The Conteh brothers' development of pride in their work was the most challenging part of the process. I was more impressed with the first successful lures than were the Contehs.
They said the lures were "wo-wo" (Krio for ugly) while I thought the lures were profound and beautiful. My Peace Corps peers shared my opinion.
One PCV arranged for two of the Conteh brothers and me to give a workshop for National Park employees. At this point I decided to invite the Contehs to serve as instructors. I hoped that they would gain mastery on how to make lures by teaching and that they would serve as an example of Sierra Leoneans being able to make English baits. They were also technically more skilled than I.
After the workshop, outside interest in the Conteh brothers' work grew. The workshop stirred more discussion within Peace Corps and the government ministry. The Contehs themselves continued to frown on their lures. They still did not believe their work was valuable and continued to ask me if I would leave them my fishing lures before returning to the United States.
It was during the next workshop four months later that the Contehs finally gained a sense of pride.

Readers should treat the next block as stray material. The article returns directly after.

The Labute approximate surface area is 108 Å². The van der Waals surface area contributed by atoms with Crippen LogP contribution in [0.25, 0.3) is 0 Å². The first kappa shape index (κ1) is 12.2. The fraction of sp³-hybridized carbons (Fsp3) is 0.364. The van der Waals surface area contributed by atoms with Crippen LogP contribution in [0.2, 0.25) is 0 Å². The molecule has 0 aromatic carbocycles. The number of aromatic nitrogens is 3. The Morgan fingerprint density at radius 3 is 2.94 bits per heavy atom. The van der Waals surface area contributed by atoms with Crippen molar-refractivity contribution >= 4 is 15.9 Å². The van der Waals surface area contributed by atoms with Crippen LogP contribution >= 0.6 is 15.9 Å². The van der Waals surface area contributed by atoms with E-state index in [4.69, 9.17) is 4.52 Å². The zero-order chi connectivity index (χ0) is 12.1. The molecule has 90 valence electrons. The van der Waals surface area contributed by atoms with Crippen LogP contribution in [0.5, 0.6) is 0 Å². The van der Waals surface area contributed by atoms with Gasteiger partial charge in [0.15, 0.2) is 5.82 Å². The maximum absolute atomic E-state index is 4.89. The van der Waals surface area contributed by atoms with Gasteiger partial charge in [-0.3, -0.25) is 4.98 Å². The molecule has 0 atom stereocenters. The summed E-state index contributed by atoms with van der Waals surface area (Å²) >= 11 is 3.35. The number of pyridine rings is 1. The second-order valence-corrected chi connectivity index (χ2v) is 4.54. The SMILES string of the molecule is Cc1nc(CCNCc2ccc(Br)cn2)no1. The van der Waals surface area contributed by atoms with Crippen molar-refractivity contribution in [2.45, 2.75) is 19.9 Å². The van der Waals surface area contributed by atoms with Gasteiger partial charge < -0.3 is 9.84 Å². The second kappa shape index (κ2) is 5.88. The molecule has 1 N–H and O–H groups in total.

The workshop came after the rainy season, a period when the Contehs were too busy with farming to think about lures, and just before the next fishing season.
The workshop was attended by PCVs and Sierra Leonean development workers from throughout the country, 21 people in all. After the workshop, Moses said, "I did not believe you, Phil Bob, when you said people liked our lures . . . but when I saw all of those important people listening to my every word, my head became bigger than my body."
The Contehs emerged from the workshop with both a sense of pride and a demand for their lures. They returned to their village with the dry season fishing just beginning. The hanging heads sessions became more frequent as the Contehs began to market lures and to fish. This was when Sanpha returned from the river one night with four Nile perch weighing 101 pounds.